A software development kit (SDK) and low-code/no-code interfaces provide flexibility so teams with varying skill sets can customize dashboards, visualizations and configuration capabilities to align with their workflows and processes. An enterprise-ready threat intel platform manages and enriches threat intelligence for users so that they can operationalize data seamlessly and derive value quickly.

Advertisement. Scroll to continue reading.

4. Supportability: Finally, if you’re going to put a platform in your production environment you need someone you can call when things go wrong. Any glitch can impact more than that solution because security infrastructure is now highly integrated. Threat hunts, investigations and incident response playbooks can come to a standstill when you have trouble getting the right data at the right time to the right teams and tools. Having someone to call, backed by SLAs, gives you peace of mind to put the system into production.

Training and certifications are also important. Getting users up to speed quickly, simplifying onboarding when there is turnover or as your team grows, and encouraging utilization of more advanced capabilities pave the way for success. Not to mention, you become part of a community of other enterprise customers who share your stringent requirements for selecting products. By extension, you have an opportunity to share threat intelligence, best practices and key learnings with these peers.

When it comes to cybersecurity offerings, it’s not a matter of open source or enterprise ready. It’s both. Open source is a great way to test the waters and define your requirements. But when looking at putting a platform into production, an enterprise-ready solution will ensure you can keep up with the demands of the business, today and in the future, and at a lower TCO.

Written By

Marc Solomon is Chief Marketing Officer at ThreatQuotient. He has a strong track record driving growth and building teams for fast growing security companies, resulting in several successful liquidity events. Prior to ThreatQuotient he served as VP of Security Marketing for Cisco following its $2.7 billion acquisition of Sourcefire. While at Sourcefire, Marc served as CMO and SVP of Products. He has also held leadership positions at Fiberlink MaaS360 (acquired by IBM), McAfee (acquired by Intel), Everdream (acquired by Dell), Deloitte Consulting and HP. Marc also serves as an Advisor to a number of technology companies.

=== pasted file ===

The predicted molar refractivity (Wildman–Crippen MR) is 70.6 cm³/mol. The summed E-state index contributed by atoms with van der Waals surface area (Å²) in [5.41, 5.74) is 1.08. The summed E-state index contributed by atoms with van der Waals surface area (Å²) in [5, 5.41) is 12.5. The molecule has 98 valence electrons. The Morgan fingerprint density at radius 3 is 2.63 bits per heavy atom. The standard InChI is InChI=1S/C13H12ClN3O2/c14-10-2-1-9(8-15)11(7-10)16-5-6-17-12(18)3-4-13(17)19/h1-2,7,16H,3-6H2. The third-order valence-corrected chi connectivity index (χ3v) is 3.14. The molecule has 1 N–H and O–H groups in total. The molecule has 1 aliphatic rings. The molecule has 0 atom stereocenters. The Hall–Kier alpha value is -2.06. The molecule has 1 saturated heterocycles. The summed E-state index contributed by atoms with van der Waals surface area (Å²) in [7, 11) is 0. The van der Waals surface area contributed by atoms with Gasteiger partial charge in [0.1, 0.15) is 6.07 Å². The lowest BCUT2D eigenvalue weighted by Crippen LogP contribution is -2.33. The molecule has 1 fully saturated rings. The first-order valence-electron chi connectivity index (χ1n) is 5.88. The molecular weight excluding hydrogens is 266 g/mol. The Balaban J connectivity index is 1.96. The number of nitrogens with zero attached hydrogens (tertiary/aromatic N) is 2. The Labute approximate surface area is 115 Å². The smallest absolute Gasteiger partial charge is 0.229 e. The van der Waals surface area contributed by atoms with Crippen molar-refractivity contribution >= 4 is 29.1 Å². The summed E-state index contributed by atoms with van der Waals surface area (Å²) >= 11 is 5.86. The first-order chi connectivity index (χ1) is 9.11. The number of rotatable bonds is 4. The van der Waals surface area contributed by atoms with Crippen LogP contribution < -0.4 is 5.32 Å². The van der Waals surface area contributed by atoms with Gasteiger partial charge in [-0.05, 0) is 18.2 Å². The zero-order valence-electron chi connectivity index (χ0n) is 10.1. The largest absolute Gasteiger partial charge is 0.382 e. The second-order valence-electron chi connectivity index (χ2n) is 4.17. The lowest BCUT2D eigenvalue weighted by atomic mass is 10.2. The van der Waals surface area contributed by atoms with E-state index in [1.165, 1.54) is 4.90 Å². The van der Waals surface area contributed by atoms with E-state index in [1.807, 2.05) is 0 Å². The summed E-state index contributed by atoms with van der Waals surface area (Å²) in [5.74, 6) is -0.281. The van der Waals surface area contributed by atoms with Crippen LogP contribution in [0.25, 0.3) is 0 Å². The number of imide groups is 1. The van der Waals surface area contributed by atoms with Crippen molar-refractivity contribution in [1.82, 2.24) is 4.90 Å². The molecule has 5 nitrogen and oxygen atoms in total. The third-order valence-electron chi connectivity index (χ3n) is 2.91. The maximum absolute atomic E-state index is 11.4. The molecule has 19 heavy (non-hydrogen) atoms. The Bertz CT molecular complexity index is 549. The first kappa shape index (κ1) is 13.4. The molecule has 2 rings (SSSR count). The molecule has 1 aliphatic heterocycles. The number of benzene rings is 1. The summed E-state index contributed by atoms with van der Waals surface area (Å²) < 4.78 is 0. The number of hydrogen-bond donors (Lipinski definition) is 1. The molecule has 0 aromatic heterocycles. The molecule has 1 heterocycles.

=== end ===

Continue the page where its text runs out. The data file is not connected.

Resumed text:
Trending

Daily Briefing Newsletter

Subscribe to the SecurityWeek Email Briefing to stay informed on the latest threats, trends, and technology, along with insightful columns from industry experts.

Join the session as we discuss the challenges and best practices for cybersecurity leaders managing cloud identities.

Register

SecurityWeek’s Ransomware Resilience and Recovery Summit helps businesses to plan, prepare, and recover from a ransomware incident.

Register

People on the Move

Former DoD CISO Jack Wilmer has been named CEO of defensive and offensive cyber solutions provider SIXGEN.

Certificate lifecycle management firm Sectigo has hired Jason Scott as its CISO.

The State of Vermont has appointed John Toney as the state’s new CISO.

More People On The Move

Expert Insights

Related Content

Cybercrime

The changing nature of what we still generally call ransomware will continue through 2023, driven by three primary conditions.

Data Protection

The cryptopocalypse is the point at which quantum computing becomes powerful enough to use Shor’s algorithm to crack PKI encryption.

Cybercrime

As it evolves, web3 will contain and increase all the security issues of web2 – and perhaps add a few more.

Artificial Intelligence

The degree of danger that may be introduced when adversaries start to use AI as an effective weapon of attack rather than a tool...

Cybercrime

The top five categories of Bad Bot attacks are fake account creation, account takeovers, scraping, account management, and in-product abuse.

Cybercrime

Deepfakes, left unchecked, are set to become the cybercriminals’ next big weapon

Incident Response

Meta has developed a ten-phase cyber kill chain model that it believes will be more inclusive and more effective than the existing range of...

Threat Intelligence

A new research report discusses the five most exploited vulnerabilities of 2022, and the five key risks that security teams should consider.